Musée des Beaux-Arts
Built between 1659 and 1685 in the Italian baroque style, the former
Benedictine abbey, the Palais des Arts lies at the south side of
the square stands, also called the Musée de St-Pierre.
Refurbished in 1998, it's home to the Musée des Beaux-Arts
and has an outstanding collection of paintings and sculpture. The
ground floor offers a display of 14th-century paintings. The collection
also includes Etruscan, Egyptian, Phoenician, Sumerian, and Persian
art. The top floor is one of France's richest 19th-century collections,
with works by artists from Veronese, Tintoretto, and Rubens to Braque,
Bonnard, and Picasso.
If you happen to be here, make sure to see Joseph Chinard's bust
of Mme Récamier, the Lyon beauty who charmed Napoléonic
Paris by merely reclining, and the Fantin-Latour masterpiece reading.
You have to enter via a courtyard graced with statuary and shade
L'Institut & Musée Lumière
The Lumière family founded a common haunt for Film buffs
from all over the world, the famous L’Institut & Musée
Lumière- a factory for producing photographic plates, paper,
They invented the Lumière process of color photography and
the Cinematographe, an early motion picture camera, in 1895. They
also produced films including La Sortie des Usines Lumière.
The complex is dedicated to the memory of these innovators, but
it is also a living museum of cinema. Early films are shown, and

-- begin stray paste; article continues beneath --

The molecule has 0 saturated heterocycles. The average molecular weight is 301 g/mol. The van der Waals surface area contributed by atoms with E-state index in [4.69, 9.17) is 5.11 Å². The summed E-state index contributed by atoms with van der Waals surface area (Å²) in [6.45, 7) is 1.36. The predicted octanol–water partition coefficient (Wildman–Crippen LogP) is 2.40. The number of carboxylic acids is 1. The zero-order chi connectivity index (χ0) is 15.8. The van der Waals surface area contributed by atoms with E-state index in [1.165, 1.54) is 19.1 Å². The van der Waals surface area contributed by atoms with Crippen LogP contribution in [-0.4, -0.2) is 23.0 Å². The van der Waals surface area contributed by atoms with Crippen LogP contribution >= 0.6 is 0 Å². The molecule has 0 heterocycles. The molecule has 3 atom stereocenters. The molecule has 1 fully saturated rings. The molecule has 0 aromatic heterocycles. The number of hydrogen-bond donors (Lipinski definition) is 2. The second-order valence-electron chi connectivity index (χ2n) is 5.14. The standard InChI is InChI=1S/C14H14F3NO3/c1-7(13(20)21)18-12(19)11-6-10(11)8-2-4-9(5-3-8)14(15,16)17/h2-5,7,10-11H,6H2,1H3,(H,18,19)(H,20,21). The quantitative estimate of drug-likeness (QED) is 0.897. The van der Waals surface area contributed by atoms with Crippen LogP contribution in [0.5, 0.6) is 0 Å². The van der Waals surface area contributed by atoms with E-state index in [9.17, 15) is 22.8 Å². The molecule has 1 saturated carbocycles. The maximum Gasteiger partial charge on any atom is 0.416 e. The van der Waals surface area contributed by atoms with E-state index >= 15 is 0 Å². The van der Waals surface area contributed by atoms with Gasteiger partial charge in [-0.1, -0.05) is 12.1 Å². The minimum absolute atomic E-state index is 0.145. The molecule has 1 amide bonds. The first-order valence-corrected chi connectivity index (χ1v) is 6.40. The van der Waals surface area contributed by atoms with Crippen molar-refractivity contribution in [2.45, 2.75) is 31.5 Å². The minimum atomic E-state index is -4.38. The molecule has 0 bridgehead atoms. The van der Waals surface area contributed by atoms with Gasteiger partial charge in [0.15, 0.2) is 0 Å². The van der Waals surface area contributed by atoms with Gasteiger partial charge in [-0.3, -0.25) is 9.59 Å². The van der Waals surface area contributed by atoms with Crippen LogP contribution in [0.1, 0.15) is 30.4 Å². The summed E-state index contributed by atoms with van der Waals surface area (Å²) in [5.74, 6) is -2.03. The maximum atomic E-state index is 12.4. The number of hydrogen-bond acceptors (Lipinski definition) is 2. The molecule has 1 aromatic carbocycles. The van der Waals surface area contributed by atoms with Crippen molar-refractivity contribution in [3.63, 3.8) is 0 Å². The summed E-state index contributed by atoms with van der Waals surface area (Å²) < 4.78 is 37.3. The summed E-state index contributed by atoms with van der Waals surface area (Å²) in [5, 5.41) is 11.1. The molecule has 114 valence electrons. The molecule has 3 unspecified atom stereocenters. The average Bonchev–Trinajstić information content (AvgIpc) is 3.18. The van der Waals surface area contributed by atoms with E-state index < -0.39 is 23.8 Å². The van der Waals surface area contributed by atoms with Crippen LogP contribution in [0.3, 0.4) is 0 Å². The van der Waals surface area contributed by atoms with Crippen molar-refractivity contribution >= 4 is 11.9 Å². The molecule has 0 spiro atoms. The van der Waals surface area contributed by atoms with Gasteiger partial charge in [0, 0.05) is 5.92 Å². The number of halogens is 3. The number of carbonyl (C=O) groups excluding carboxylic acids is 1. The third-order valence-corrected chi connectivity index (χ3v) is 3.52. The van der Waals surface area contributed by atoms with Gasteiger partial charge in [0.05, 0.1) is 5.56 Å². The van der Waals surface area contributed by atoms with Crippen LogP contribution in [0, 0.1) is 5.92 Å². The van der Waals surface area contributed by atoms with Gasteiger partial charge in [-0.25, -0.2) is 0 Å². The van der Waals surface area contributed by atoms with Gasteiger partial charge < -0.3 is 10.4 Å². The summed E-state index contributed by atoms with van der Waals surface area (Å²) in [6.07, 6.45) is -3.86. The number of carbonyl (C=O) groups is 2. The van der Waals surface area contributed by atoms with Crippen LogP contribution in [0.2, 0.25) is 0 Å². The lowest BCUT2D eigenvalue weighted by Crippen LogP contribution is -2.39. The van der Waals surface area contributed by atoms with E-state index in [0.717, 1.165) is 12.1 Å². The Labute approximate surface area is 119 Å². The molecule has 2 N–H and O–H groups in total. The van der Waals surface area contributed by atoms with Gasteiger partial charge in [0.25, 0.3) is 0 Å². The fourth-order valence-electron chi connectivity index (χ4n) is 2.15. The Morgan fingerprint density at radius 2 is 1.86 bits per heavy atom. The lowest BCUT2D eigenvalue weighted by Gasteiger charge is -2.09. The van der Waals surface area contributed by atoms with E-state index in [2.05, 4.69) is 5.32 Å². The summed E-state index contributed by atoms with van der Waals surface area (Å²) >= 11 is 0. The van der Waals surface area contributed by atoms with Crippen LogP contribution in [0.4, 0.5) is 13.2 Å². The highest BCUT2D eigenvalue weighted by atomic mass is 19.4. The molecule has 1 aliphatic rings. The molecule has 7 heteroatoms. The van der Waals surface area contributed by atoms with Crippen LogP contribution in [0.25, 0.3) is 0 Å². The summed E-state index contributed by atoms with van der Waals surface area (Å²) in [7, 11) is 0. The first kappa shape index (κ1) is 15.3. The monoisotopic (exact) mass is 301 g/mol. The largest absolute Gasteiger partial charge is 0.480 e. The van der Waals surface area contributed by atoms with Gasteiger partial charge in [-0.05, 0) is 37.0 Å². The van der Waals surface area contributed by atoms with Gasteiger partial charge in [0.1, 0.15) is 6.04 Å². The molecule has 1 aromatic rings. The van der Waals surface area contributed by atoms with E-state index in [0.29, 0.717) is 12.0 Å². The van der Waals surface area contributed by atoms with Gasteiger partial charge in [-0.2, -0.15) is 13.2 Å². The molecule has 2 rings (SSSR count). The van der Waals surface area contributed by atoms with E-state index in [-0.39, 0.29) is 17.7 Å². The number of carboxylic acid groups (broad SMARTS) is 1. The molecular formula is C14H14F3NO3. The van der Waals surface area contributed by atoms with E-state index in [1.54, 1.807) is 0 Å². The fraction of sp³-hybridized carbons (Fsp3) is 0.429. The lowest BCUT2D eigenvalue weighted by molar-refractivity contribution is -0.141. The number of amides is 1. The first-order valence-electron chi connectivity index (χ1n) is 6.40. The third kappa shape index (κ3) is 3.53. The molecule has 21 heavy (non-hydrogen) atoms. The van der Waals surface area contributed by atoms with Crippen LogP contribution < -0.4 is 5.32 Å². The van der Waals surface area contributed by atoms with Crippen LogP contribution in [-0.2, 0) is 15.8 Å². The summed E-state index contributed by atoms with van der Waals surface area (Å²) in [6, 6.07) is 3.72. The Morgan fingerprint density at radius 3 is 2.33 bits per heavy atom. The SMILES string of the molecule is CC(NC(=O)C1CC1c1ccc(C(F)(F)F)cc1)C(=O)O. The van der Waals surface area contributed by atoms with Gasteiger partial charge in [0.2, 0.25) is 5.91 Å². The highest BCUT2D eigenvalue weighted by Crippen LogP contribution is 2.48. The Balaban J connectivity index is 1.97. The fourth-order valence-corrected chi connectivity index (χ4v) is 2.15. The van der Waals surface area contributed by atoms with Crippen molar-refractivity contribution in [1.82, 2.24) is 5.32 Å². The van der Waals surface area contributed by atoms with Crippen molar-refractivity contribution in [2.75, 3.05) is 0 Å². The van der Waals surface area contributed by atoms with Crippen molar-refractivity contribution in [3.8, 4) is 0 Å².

books, photos, posters, and pre-cinematographic and cinematographic
equipment are displayed.
Musée des Arts-Décoratifs
Built in the 1739 by Soufflot, Lacroix-Laval mansion belongs to
an architect of the Panthéon in Paris.
The Musée des Arts-Décoratifs exhibits its exclusive
collection of furniture and objects d'art from the 17th and 18th
centuries. In addition, the mansion also includes some rare collection
from the medieval and Renaissance periods.
This 12th century cathedral is a masterpiece of Lyonnais Romanesque
The magnificent stained-glass windows highlight the Flamboyant Gothic
chapel of the Bourbons.
On the front portals are decorations depicting the signs of the
zodiac, the Creation, and the life of St. John. The cathedral's
16th-century clock is intricate and beautiful. In addition, a rooster
and angels sign the event.
Admission is free and open on Tuesday through Saturday from 10am
to noon and 2 to 6pm.
Musée Historique de Lyon (Musée Gadagne)
An early-16th-century residence displays its way through this authentic
museum located in the Hôtel de Gadagne. You'll find interesting
Romanesque sculptures on the ground floor. Other exhibits include
18th-century Lyonnais furniture and pottery, antique ceramics from
the town of Nevers, a pewter collection, and numerous paintings
and engravings of Lyon.
Musée de la Marionette shares the same building. It has three
puppets by Laurent Mourguet, creator of Guignol, the best-known
French marionette character. The museum also displays marionettes
from other parts of France (Amiens, Lille, and Aix-en-Provence)
and from around the world.